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Expect Families in Streets if Refugee Society Closes, Says Homeless Advocate

Feeling unsafe in US, one woman brought her family to Canada; the Inland Refugee Society helped avoid homelessness.

By Jeremy J. Nuttall 22 Jun 2017 | TheTyee.ca

Jeremy J. Nuttall is The Tyee’s reader-funded Parliament Hill reporter in Ottawa. Find his previous stories here.

Mrs. Naveed hesitates when asked what would have happened when her family arrived as undocumented refugees if the Inland Refugee Society of B.C. didn’t exist.

The society, lead by refugee services director Mario Ayala, helps families arriving in Canada, including finding shelter so they don’t end up on the streets while applying for asylum.

“I don’t want to think about it,” Naveed said. (We have not used her first name for privacy reasons.) “If Mario was not here I don’t know what would have happened to us. Where would we go?”

Often the society finds refugees shelter in private homes or makes other arrangements. With a budget of $180,000, they manage to help about 700 people annually settle in B.C.

But a wave of refugees leaving the United States has swamped the society. It has already spent its annual budget and is in danger of closing, Ayala said.

About 50 per cent of those he helps are families, he said. Ten per cent of the families are single mothers with children.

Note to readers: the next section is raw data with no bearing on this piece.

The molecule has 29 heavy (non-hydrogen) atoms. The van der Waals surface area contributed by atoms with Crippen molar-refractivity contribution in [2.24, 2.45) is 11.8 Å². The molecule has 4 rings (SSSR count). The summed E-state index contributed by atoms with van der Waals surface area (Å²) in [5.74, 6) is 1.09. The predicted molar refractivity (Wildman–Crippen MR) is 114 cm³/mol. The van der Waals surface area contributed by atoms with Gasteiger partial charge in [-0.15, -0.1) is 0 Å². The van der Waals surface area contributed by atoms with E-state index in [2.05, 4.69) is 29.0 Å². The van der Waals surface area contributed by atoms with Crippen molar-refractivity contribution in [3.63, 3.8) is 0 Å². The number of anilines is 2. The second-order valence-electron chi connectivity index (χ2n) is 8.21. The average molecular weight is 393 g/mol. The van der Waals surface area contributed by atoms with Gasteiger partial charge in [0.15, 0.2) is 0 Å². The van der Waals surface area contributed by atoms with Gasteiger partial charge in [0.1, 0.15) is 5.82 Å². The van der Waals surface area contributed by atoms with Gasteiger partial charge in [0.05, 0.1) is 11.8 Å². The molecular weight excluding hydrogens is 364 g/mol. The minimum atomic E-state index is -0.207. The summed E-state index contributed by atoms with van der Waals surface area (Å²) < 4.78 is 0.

If the society closes there is no one to help and they could wind up on Vancouver streets, Ayala said.

Both the federal and provincial governments have refused to provide funding, although the Canada Border Services Agency constantly refers people to the society for help.

That’s how Naveed’s family found the society.

Naveed and her husband and son wound up in Canada after fleeing their native Pakistan, where she says Islamic extremists beat her up twice and threatened to kill her son because of her work for women’s rights.

People were following her and watching her, she said, and when it became too much to bear the family left for New York to claim asylum last year. Her second son was born there.

But the rise of Donald Trump brought new perils in the U.S., Naveed said.

As they waited for their refugee claim to be processed, her 10-year-old son was called a terrorist and bullied at school. One day two classmates spat in his face. School administrators sympathized, blaming Trump and social media, but said there was little they could do to stop it, Naveed said.

“That was the last day he went to school,” she added.

It was then Naveed decided the U.S. was not the place for her family to seek refuge and struck out for Canada.

On Feb. 22 they crossed the border on foot at Blaine, Wash., after seeing news reports that it was a common place to cross.

Naveed said she and her husband had no idea where they were going to sleep after crossing.

“We never thought of that,” she said. “But I heard the people are so helping. The Canadian police are so helpful.”

Authorities referred Naveed and her family to the Inland Refugee Society and they are now awaiting their claim to be heard while living in safe housing.

Crisis looms as more cross border

It’s an increasingly common tale.